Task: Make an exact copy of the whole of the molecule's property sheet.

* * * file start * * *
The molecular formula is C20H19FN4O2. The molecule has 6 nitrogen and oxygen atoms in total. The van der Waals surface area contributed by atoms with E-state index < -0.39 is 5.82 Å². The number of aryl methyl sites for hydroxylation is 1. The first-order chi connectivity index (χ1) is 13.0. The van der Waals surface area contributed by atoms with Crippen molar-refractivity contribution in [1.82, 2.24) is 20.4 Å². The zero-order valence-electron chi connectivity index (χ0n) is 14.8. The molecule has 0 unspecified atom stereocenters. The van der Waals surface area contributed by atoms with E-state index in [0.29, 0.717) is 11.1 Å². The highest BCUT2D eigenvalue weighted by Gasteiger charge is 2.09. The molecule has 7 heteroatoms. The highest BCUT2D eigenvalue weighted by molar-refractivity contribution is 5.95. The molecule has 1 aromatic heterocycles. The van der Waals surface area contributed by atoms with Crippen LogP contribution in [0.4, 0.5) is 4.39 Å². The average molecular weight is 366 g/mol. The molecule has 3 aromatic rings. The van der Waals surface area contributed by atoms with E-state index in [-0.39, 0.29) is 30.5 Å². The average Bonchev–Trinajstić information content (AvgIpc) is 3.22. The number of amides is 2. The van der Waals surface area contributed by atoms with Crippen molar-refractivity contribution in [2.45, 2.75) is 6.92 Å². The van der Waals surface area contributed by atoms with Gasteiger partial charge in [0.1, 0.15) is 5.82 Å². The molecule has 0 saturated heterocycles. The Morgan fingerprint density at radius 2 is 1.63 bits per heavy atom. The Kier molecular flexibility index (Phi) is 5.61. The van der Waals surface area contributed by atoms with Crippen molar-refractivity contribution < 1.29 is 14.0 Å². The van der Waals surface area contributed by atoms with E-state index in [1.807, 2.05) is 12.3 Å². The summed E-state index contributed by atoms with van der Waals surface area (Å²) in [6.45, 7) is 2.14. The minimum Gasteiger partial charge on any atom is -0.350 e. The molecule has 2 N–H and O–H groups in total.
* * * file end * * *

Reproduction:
The molecular formula is C20H19FN4O2. The molecule has 6 nitrogen and oxygen atoms in total. The van der Waals surface area contributed by atoms with E-state index < -0.39 is 5.82 Å². The number of aryl methyl sites for hydroxylation is 1. The first-order chi connectivity index (χ1) is 13.0. The van der Waals surface area contributed by atoms with Crippen molar-refractivity contribution in [1.82, 2.24) is 20.4 Å². The zero-order valence-electron chi connectivity index (χ0n) is 14.8. The molecule has 0 unspecified atom stereocenters. The van der Waals surface area contributed by atoms with E-state index in [0.29, 0.717) is 11.1 Å². The highest BCUT2D eigenvalue weighted by Gasteiger charge is 2.09. The molecule has 7 heteroatoms. The highest BCUT2D eigenvalue weighted by molar-refractivity contribution is 5.95. The molecule has 1 aromatic heterocycles. The van der Waals surface area contributed by atoms with Crippen LogP contribution in [0.4, 0.5) is 4.39 Å². The average molecular weight is 366 g/mol. The molecule has 3 aromatic rings. The van der Waals surface area contributed by atoms with E-state index in [-0.39, 0.29) is 30.5 Å². The average Bonchev–Trinajstić information content (AvgIpc) is 3.22. The number of amides is 2. The van der Waals surface area contributed by atoms with Crippen molar-refractivity contribution in [2.45, 2.75) is 6.92 Å². The van der Waals surface area contributed by atoms with Gasteiger partial charge in [0.1, 0.15) is 5.82 Å². The molecule has 0 saturated heterocycles. The Morgan fingerprint density at radius 2 is 1.63 bits per heavy atom. The Kier molecular flexibility index (Phi) is 5.61. The van der Waals surface area contributed by atoms with Crippen molar-refractivity contribution < 1.29 is 14.0 Å². The van der Waals surface area contributed by atoms with E-state index in [1.807, 2.05) is 12.3 Å². The summed E-state index contributed by atoms with van der Waals surface area (Å²) in [6.45, 7) is 2.14. The minimum Gasteiger partial charge on any atom is -0.350 e. The molecule has 2 N–H and O–H groups in total.